Forever Wars

The liberals hoped that political liberalization, coupled with the liberalization of land markets, would accelerate foreign investment and economic growth in Mexico. However, the liberals did not succeed in stabilizing the country. In 1857, a conservative general, named Felix Zuloaga, declared himself president, starting the so called ‘Reform War’. Mexico was engulfed in yet another bloody, but indecisive conflict for the next mor than four more years.

Felix Zuloaga (photographer and date unknown). SOURCE: Wikimedia Commons

As neither of the parties could prevail in the fight, Zuloaga could not execute his Tacubaya Plan, which called for a new constitutional assembly that would have revised the constitution, curbing liberal extremes, while not reinstituting the full status quo ante. The liberals, on the other hand, were unable to enforce the 1857 Constitution or to continue the secularization of the church and the privatization of Indian landholdings. But what the war did achieve was the destruction of the infrastructure and economy of Mexico. On top of all that, the liberal president, Benito Juárez suspended payments on debts to the European powers. To enforce their claims, France, Spain, and the United Kingdom invaded Mexico in 1861.

Two of these powers only wanted their money back. So, when Juárez made some concessions, Spain and the United Kingdom pulled their troops out. French Emperor Napoleon III, however, had different plans. Pursuing the Bonapartist ideals of gloire and grandeur, he aimed to expand his realm’s influence globally. Therefore, France continued with the land invasion, pushing toward the interior of Mexico. He also found allies among the Mexican conservatives. So the Reform War never ended, but was rather transformed into an international conflict, known as the French Intervention in Mexico.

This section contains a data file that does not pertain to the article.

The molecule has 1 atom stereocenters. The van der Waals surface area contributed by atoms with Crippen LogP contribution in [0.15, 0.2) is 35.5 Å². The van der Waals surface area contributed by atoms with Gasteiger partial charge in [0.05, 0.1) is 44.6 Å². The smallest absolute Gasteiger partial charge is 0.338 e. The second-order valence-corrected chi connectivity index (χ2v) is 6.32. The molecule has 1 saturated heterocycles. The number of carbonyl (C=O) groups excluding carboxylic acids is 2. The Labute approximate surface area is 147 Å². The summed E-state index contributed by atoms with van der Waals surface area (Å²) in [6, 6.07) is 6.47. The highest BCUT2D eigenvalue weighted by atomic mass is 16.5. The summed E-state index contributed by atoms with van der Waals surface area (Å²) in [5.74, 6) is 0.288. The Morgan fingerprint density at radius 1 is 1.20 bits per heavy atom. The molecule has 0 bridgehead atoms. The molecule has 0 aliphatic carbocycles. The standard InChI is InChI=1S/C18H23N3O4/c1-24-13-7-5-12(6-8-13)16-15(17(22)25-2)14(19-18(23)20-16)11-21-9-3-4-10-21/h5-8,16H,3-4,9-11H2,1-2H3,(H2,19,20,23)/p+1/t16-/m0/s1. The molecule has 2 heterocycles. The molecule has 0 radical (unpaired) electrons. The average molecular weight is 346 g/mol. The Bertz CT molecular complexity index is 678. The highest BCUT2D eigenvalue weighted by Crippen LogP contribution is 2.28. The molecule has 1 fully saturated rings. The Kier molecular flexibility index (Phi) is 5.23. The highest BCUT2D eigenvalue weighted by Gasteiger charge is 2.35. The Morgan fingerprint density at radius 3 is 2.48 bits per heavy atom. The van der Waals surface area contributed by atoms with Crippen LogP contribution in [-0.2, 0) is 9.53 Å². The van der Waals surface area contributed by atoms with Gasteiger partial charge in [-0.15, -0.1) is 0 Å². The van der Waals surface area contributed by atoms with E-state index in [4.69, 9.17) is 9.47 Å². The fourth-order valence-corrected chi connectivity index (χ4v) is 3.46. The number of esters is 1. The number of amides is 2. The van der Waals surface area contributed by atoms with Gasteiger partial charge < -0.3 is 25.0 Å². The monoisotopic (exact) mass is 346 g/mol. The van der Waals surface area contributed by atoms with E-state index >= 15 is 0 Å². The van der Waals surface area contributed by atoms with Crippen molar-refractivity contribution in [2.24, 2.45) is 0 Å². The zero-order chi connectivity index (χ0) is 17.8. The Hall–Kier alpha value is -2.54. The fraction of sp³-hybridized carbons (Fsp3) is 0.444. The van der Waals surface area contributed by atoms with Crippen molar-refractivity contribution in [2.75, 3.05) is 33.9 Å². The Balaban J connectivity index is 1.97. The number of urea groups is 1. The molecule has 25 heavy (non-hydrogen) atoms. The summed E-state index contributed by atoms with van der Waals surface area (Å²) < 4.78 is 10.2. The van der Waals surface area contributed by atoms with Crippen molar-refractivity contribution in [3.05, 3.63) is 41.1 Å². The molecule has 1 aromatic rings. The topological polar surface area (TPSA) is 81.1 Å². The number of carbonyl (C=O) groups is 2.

Soon the French and the conservatives occupied Mexico City, and the central regions of the country.

To lend legitimacy to their project, the French established the Second Mexican Empire,

as a constitutional monarchic alternative to the liberal republic of Juárez. In 1863, the new monarchy was officially declared, the (conservative) legislature electing a regency council, headed by Juan Almonte, a conservative politician. After a brief period of searching, the legislature chose a European archduke to offer the crown to: Ferdinand Maximilian Josef Maria von Habsburg-Lothringen, or simply: Maximilian of Austria, the brother of Emperor of Austria and King of Hungary Francis Joseph.

Archduke Maximilian of Austria, Emperor of Mexico (photographer an date unknown). SOURCE: Wikimedia Common

Maximilian accepted the crown, and landed in Mexico in 1864. With his arrival, a brief, but eventful new era commenced for the country.

Mexico and Hungary are connected not only by their similar flag colours, or their shared love for hot and spicy food. Their histories also intersected multiple times, one example being when a Habsburg archduke briefly ruled the Latin American nation.